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A dole queue at a social welfare centre in Finglas, Dublin (File photo) Leon Farrell/Photocall Ireland

Eurozone unemployment hit an all-time high at the end of last year

Unemployment in the wider 27 member state European Union has also risen.

OVER 16 MILLION people in the 17 eurozone nations are unemployed as new figures show that unemployment is at its highest since the single currency was introduced in 1999.

Figures from the EU’s statistics office, Eurostat, have revealed that the seasonally-adjusted unemployment rate in the eurozone was 10.4 per cent in December, unchanged with November, but up 0.4 percentage points on December 2010.

The agency said just under 16.5 million people were unemployed in the eurozone, up 751,000 on the year before.

The unemployment rate in the wider 27 member state European Union was at 9.9 per cent in December, unchanged from November and also up four percentage points from December 2010.

Ireland has the fifth-highest rate of unemployment in the entire EU with an estimated 14.5 per cent of people unemployed when the figures are seasonally adjusted. The level is unchanged when compared with a year ago.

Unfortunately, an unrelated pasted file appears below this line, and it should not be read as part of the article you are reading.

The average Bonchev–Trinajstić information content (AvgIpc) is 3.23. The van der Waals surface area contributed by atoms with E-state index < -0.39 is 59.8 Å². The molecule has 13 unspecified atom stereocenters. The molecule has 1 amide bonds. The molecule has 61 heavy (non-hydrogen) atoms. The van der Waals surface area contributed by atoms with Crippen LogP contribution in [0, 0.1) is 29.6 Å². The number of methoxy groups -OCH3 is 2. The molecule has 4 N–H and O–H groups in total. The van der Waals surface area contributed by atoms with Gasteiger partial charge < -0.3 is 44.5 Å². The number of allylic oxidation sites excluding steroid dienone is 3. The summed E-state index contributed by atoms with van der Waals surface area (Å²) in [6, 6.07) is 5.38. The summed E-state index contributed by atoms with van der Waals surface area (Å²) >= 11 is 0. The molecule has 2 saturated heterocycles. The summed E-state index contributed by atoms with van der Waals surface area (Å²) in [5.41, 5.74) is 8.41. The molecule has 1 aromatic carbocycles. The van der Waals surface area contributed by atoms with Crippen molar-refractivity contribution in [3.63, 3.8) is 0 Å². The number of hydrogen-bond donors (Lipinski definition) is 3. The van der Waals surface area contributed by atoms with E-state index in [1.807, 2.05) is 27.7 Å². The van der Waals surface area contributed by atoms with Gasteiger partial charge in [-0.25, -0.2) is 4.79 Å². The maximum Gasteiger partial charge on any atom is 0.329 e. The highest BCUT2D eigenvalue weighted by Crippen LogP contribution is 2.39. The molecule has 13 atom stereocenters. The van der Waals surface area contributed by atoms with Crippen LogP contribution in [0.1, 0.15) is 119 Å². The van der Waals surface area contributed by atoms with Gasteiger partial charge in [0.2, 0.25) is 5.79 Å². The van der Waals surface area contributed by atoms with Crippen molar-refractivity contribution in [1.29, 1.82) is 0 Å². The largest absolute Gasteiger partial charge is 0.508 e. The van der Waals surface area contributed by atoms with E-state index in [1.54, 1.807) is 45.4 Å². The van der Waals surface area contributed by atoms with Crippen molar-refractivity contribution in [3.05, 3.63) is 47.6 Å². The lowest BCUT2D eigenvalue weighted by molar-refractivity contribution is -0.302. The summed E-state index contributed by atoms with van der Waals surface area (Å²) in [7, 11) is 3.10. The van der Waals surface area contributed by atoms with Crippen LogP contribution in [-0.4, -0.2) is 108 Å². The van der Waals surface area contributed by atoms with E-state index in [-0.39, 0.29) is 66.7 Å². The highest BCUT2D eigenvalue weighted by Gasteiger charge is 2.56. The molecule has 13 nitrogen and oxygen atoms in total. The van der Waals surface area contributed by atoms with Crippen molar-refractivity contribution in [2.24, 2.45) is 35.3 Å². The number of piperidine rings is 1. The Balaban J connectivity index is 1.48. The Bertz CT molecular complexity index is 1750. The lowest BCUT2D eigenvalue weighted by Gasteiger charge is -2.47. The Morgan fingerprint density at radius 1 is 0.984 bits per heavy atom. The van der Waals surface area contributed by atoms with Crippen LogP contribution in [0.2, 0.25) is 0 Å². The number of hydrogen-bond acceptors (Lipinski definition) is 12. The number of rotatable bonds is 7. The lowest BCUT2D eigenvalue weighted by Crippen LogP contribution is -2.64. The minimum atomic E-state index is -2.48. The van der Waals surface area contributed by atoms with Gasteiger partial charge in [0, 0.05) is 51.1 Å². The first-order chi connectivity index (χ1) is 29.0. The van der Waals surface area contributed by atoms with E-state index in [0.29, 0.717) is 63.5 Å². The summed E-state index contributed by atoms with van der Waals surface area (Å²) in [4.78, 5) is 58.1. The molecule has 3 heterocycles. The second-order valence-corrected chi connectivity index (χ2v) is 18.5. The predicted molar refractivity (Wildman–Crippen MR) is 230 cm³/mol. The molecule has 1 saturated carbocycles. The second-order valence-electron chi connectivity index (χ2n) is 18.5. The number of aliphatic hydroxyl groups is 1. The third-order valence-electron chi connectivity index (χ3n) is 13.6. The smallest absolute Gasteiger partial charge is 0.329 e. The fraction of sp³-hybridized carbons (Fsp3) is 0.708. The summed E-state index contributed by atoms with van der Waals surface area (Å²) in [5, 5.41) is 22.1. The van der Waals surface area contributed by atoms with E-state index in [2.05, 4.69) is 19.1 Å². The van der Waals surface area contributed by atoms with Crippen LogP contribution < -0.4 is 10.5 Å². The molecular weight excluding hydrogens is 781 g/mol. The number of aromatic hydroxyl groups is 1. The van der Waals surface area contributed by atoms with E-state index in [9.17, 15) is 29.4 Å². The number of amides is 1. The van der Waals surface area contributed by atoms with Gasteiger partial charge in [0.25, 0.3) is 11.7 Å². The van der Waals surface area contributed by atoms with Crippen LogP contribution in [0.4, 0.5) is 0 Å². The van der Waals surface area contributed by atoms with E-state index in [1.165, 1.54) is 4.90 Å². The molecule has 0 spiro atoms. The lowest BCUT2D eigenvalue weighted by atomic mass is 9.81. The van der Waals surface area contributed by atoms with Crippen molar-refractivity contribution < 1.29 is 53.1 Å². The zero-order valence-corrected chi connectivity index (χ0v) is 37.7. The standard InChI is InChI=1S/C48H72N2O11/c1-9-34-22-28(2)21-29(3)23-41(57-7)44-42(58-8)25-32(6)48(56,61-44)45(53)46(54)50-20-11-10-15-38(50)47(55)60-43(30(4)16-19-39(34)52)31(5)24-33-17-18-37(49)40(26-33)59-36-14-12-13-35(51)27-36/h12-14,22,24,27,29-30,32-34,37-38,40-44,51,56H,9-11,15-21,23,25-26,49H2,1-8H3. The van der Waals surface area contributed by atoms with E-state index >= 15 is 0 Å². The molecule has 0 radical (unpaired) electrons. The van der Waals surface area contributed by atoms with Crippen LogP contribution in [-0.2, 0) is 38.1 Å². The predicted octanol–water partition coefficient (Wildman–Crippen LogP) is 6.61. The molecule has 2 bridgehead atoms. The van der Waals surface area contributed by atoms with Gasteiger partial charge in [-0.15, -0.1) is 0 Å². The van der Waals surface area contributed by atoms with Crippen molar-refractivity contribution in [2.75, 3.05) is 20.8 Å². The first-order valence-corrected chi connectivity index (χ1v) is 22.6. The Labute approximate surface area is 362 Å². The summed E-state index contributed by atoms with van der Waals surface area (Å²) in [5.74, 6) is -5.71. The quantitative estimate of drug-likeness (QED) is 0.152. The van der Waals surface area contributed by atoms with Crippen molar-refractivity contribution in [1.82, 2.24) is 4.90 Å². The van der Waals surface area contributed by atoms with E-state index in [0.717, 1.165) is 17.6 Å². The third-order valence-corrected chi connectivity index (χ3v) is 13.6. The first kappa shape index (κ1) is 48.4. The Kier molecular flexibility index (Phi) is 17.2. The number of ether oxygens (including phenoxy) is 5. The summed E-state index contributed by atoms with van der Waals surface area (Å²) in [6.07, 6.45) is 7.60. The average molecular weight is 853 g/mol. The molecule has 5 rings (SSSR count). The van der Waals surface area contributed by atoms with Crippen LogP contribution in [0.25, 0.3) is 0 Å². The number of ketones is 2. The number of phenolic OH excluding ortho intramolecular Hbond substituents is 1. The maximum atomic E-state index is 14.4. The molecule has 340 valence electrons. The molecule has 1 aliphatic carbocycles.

The Central Statistics Office in Ireland recorded over 434,000 people signing on the Live Register in December – a standardised unemployment rate of 14.3 per cent.

Only Latvia (14.8 per cent), Lithuania (15.3 per cent), Greece (19.2 per cent) and Spain (22.9 per cent) have higher rates of unemployment according to Eurostat. Though some of those figures are from October 2011 and the third quarter of 2011.

The largest falls in unemployment were observed in Estonia (16.1 per cent to 11 per cent between the Q3 of 2010 and 2011), Latvia (18.2 per cent to 14.8 per cent between Q3 of 2010 and 2011) and Lithuania (18.3 per cent to 15.3 per cent between the third quarters of 2010 and 2011).

The highest increases were registered in Greece (13.9 per cent to 19.2 per cent between October 2010 and October 2011), Cyprus (6.1 per cent to 9.3 per cent) and Spain (20.4 per cent to 22.9 per cent).

This graph shows the current rates of unemployment in EU member states:

This graph shows how unemployment has changed in both the eurozone and the EU over the past 11 years:

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